…Ramjattan says prisoners on remand costing the nation a fortune
Public Security Minister Khemraj Ramjattan has said that reducing the amount of detainees among the general inmate population requires effective functioning of the criminal justice system.
The Minister was speaking against the backdrop of a study on alternatives to incarceration of pre-trail detainees, conducted through the Citizen Security Strengthening Programme.
The study was commissioned by the Public Security Ministry, and looked at recommendations for this issue, among other things. The draft final report was discussed at a workshop on Thursday.
Ramjattan has said that while the study has stressed the alternative to pre-trial, methods must be utilised to resolve this problem. He said the local law provides for this, but the laws are not being used. He also pointed to another issue highlighted in the report, which is the granting of bail in deserving cases.
The Minister, an attorney by profession, pointed to his experience in private practice, saying he is aware of situations where prosecutors, for sometimes no good reason, do not want to recommend bail.
Speaking about the slow pace of the criminal justice system, Ramjattan said this often results in the incarceration of persons awaiting trial for long periods.
Another issue is insufficient community-based sanctions, and the need for criminal law reform.
“We’re somewhat hesitant in doing major criminal law reform, although I must say that we have started the process by having a number of pieces of legislation brought by the Ministry of Legal Affairs and Attorney General and myself (Juvenile Justice Bill) being one that will soon be debated,” he stated.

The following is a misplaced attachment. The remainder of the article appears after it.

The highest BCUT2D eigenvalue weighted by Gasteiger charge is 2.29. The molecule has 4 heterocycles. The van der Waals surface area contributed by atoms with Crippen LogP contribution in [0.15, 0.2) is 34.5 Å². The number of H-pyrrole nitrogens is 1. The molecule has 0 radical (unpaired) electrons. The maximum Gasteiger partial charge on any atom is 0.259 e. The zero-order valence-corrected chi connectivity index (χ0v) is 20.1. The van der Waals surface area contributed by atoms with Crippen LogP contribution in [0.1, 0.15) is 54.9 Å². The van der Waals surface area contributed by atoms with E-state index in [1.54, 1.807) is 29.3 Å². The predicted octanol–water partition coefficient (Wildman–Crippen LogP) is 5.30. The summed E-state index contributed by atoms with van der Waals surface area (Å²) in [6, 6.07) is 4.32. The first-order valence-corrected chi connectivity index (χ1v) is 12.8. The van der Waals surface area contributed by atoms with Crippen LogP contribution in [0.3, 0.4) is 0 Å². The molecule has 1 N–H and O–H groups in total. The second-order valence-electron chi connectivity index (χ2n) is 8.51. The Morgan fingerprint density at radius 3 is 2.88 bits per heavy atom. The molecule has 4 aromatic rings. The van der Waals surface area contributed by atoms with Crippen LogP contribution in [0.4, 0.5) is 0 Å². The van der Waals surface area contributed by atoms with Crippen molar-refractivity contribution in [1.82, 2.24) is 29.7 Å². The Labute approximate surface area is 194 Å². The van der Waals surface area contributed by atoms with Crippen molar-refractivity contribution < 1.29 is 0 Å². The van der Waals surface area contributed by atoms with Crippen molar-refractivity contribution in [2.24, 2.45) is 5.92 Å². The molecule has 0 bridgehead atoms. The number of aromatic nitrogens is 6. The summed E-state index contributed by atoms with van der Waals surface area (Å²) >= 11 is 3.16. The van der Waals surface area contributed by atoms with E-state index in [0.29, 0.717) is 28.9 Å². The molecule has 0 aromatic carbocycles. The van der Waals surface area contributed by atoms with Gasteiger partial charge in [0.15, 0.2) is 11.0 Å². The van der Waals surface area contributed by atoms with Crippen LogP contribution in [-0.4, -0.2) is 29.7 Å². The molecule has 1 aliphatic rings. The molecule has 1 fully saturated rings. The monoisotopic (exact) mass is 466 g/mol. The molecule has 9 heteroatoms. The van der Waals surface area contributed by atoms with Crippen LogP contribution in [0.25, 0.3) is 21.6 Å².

Further, the Minister spoke about the heavy price that Government has to pay to support those on pre-trail detention. He noted that it is costing Government way too much even just to feed them.
“The current remand population of our prison facilities accounts for 35 percent of all inmates, and the cost of providing meals alone for the remand population is estimated at $150 million annually.”
The Minister has said that given this high percentage of remand prisoners, members of the judiciary should be more encouraged and willing to capitalise on the opportunities to utilise alternatives to pre-trial detention.
“The current high ratio of remand-to-prison population makes a strong case for stakeholders along the criminal justice chain to seek ways to eliminate inappropriate use of pretrial detention,” he asserted.
Addressing prison officials also was consultant for the programme, Peter Pursglove, who noted that one of the major issues found during his assessment of the system is unreliable information.
He said that with the lack of reliable information, it will be difficult to reliably develop alternative systems.
“We found that we had prisoners with different names but the same facts; different dates of births from the judiciary and the Prison Service; different sentences, and different times that they were committed. Overall. We found that their statistics could not be accurately used because they were unreliable,” Pursglove said. The consultant therefore recommended the establishment of a modern data collection system.
“There has to be a proper prisoner database if there is going to be any development of sentencing reforms. You have got to know who is in your prison and why he’s is there,” he added.
According to Pursglove, this information is important so as to allow Prison officials to constantly monitor those in the system to make sure they are going through their stages at the right time.